[['apple' 'green']
['orange' 'orange']
['pear' 'green']]
Note that all classifiers handling multioutput-multiclass (also known as
multitask classification) tasks, support the multilabel classification task
as a special case. Multitask classification is similar to the multioutput
classification task with different model formulations. For more information,
see the relevant estimator documentation.
All scikit-learn classifiers are capable of multiclass classification,
but the meta-estimators offered by :mod:`sklearn.multiclass`
permit changing the way they handle more than two classes
because this may have an effect on classifier performance
(either in terms of generalization error or required computational resources).
**Summary**
+-----------------+-------------+-------------+------------------------------------------+
| | Number of | Target | Valid |
| | targets | cardinality | :func:`~utils.multiclass.type_of_target` |
+=================+=============+=============+==========================================+
| Multiclass | 1 | >2 | - 'multiclass' |
| classification | | | |
+-----------------+-------------+-------------+------------------------------------------+
| Multilabel | >1 | 2 (0 or 1) | - 'multilabel-indicator' |
| classification | | | |
+-----------------+-------------+-------------+------------------------------------------+
| Multioutput | >1 | Continuous | - 'continuous-multioutput' |
| regression | | | |
+-----------------+-------------+-------------+------------------------------------------+
| Multioutput- | >1 | >2 | - 'multiclass-multioutput' |
| multiclass | | | |
| classification | | | |
+-----------------+-------------+-------------+------------------------------------------+
Below is a summary of the classifiers supported by scikit-learn
grouped by strategy; you don't need the meta-estimators in this class
if you're using one of these, unless you want custom multiclass behavior:
- **Inherently multiclass:**
- :class:`sklearn.naive_bayes.BernoulliNB`
- :class:`sklearn.tree.DecisionTreeClassifier`
- :class:`sklearn.tree.ExtraTreeClassifier`
- :class:`sklearn.ensemble.ExtraTreesClassifier`
- :class:`sklearn.naive_bayes.GaussianNB`
- :class:`sklearn.neighbors.KNeighborsClassifier`
- :class:`sklearn.semi_supervised.LabelPropagation`
- :class:`sklearn.semi_supervised.LabelSpreading`
- :class:`sklearn.discriminant_analysis.LinearDiscriminantAnalysis`
- :class:`sklearn.svm.LinearSVC` (setting multi_class="crammer_singer")
- :class:`sklearn.linear_model.LogisticRegression` (setting multi_class="multinomial")
- :class:`sklearn.linear_model.LogisticRegressionCV` (setting multi_class="multinomial")
- :class:`sklearn.neural_network.MLPClassifier`
- :class:`sklearn.neighbors.NearestCentroid`
- :class:`sklearn.discriminant_analysis.QuadraticDiscriminantAnalysis`
- :class:`sklearn.neighbors.RadiusNeighborsClassifier`
- :class:`sklearn.ensemble.RandomForestClassifier`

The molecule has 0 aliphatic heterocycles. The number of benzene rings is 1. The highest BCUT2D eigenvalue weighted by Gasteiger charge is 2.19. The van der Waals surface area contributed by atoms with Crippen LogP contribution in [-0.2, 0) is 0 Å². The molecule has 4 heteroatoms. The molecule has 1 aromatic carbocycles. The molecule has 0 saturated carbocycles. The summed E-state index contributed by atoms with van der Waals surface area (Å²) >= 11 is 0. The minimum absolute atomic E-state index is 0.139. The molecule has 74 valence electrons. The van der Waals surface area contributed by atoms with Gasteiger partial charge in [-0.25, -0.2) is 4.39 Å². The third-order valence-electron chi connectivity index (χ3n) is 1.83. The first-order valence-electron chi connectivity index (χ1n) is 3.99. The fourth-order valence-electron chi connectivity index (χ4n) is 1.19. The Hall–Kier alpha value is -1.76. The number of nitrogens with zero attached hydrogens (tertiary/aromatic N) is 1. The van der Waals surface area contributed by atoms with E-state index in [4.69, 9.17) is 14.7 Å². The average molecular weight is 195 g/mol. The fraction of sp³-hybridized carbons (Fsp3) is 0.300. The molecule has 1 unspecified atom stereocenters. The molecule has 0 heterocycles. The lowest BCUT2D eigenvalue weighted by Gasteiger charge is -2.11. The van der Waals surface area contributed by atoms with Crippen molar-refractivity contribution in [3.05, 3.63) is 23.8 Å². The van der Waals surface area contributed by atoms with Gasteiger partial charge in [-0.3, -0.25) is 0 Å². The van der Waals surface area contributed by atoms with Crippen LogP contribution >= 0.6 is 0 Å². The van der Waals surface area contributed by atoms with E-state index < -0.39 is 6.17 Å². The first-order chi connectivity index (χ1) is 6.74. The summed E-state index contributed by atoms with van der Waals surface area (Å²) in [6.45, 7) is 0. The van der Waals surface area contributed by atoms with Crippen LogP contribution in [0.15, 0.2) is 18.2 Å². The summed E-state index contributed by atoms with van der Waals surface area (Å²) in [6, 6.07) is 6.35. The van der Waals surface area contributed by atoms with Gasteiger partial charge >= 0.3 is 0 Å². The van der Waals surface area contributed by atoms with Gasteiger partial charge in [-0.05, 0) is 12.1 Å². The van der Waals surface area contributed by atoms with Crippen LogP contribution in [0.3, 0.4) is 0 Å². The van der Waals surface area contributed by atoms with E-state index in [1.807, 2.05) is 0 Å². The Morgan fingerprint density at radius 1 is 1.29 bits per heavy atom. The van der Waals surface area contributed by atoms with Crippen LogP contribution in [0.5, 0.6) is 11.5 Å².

- :class:`sklearn.linear_model.RidgeClassifier`
- :class:`sklearn.linear_model.RidgeClassifierCV`
- **Multiclass as One-Vs-One:**
- :class:`sklearn.svm.NuSVC`
- :class:`sklearn.svm.SVC`.
- :class:`sklearn.gaussian_process.GaussianProcessClassifier` (setting multi_class = "one_vs_one")
- **Multiclass as One-Vs-The-Rest:**
- :class:`sklearn.ensemble.GradientBoostingClassifier`
- :class:`sklearn.gaussian_process.GaussianProcessClassifier` (setting multi_class = "one_vs_rest")
- :class:`sklearn.svm.LinearSVC` (setting multi_class="ovr")
- :class:`sklearn.linear_model.LogisticRegression` (setting multi_class="ovr")
- :class:`sklearn.linear_model.LogisticRegressionCV` (setting multi_class="ovr")
- :class:`sklearn.linear_model.SGDClassifier`
- :class:`sklearn.linear_model.Perceptron`
- :class:`sklearn.linear_model.PassiveAggressiveClassifier`
- **Support multilabel:**
- :class:`sklearn.tree.DecisionTreeClassifier`
- :class:`sklearn.tree.ExtraTreeClassifier`
- :class:`sklearn.ensemble.ExtraTreesClassifier`
- :class:`sklearn.neighbors.KNeighborsClassifier`
- :class:`sklearn.neural_network.MLPClassifier`
- :class:`sklearn.neighbors.RadiusNeighborsClassifier`
- :class:`sklearn.ensemble.RandomForestClassifier`
- :class:`sklearn.linear_model.RidgeClassifierCV`
- **Support multiclass-multioutput:**
- :class:`sklearn.tree.DecisionTreeClassifier`
- :class:`sklearn.tree.ExtraTreeClassifier`
- :class:`sklearn.ensemble.ExtraTreesClassifier`
- :class:`sklearn.neighbors.KNeighborsClassifier`
- :class:`sklearn.neighbors.RadiusNeighborsClassifier`
- :class:`sklearn.ensemble.RandomForestClassifier`
.. warning::
At present, no metric in :mod:`sklearn.metrics`
supports the multioutput-multiclass classification task.
Multilabel classification format
================================
In multilabel learning, the joint set of binary classification tasks is
expressed with label binary indicator array: each sample is one row of a 2d
array of shape (n_samples, n_classes) with binary values: the one, i.e. the non
zero elements, corresponds to the subset of labels. An array such as
``np.array([[1, 0, 0], [0, 1, 1], [0, 0, 0]])`` represents label 0 in the first
sample, labels 1 and 2 in the second sample, and no labels in the third sample.
Producing multilabel data as a list of sets of labels may be more intuitive.
The :class:`MultiLabelBinarizer `
transformer can be used to convert between a collection of collections of
labels and the indicator format.
>>> from sklearn.preprocessing import MultiLabelBinarizer
>>> y = [[2, 3, 4], [2], [0, 1, 3], [0, 1, 2, 3, 4], [0, 1, 2]]
>>> MultiLabelBinarizer().fit_transform(y)
array([[0, 0, 1, 1, 1],
[0, 0, 1, 0, 0],
[1, 1, 0, 1, 0],
[1, 1, 1, 1, 1],